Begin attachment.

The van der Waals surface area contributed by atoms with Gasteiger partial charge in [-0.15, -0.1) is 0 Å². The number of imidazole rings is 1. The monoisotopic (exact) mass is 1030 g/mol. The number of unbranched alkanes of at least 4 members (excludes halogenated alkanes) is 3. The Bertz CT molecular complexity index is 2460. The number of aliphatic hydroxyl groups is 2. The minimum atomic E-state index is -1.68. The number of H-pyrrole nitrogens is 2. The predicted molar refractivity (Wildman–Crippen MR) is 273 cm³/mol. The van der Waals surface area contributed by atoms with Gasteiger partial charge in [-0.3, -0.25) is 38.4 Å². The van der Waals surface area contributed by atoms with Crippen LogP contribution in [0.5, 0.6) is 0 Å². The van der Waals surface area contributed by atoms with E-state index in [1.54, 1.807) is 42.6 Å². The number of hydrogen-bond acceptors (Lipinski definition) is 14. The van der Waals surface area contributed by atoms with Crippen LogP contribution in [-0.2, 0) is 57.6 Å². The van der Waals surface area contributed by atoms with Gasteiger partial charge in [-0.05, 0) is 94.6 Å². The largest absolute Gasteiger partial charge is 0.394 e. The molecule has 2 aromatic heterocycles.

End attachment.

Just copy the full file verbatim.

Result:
The van der Waals surface area contributed by atoms with Gasteiger partial charge in [-0.15, -0.1) is 0 Å². The number of imidazole rings is 1. The monoisotopic (exact) mass is 1030 g/mol. The number of unbranched alkanes of at least 4 members (excludes halogenated alkanes) is 3. The Bertz CT molecular complexity index is 2460. The number of aliphatic hydroxyl groups is 2. The minimum atomic E-state index is -1.68. The number of H-pyrrole nitrogens is 2. The predicted molar refractivity (Wildman–Crippen MR) is 273 cm³/mol. The van der Waals surface area contributed by atoms with Gasteiger partial charge in [-0.3, -0.25) is 38.4 Å². The van der Waals surface area contributed by atoms with Crippen LogP contribution in [0.5, 0.6) is 0 Å². The van der Waals surface area contributed by atoms with E-state index in [1.54, 1.807) is 42.6 Å². The number of hydrogen-bond acceptors (Lipinski definition) is 14. The van der Waals surface area contributed by atoms with Crippen LogP contribution in [-0.2, 0) is 57.6 Å². The van der Waals surface area contributed by atoms with Gasteiger partial charge in [-0.05, 0) is 94.6 Å². The largest absolute Gasteiger partial charge is 0.394 e. The molecule has 2 aromatic heterocycles.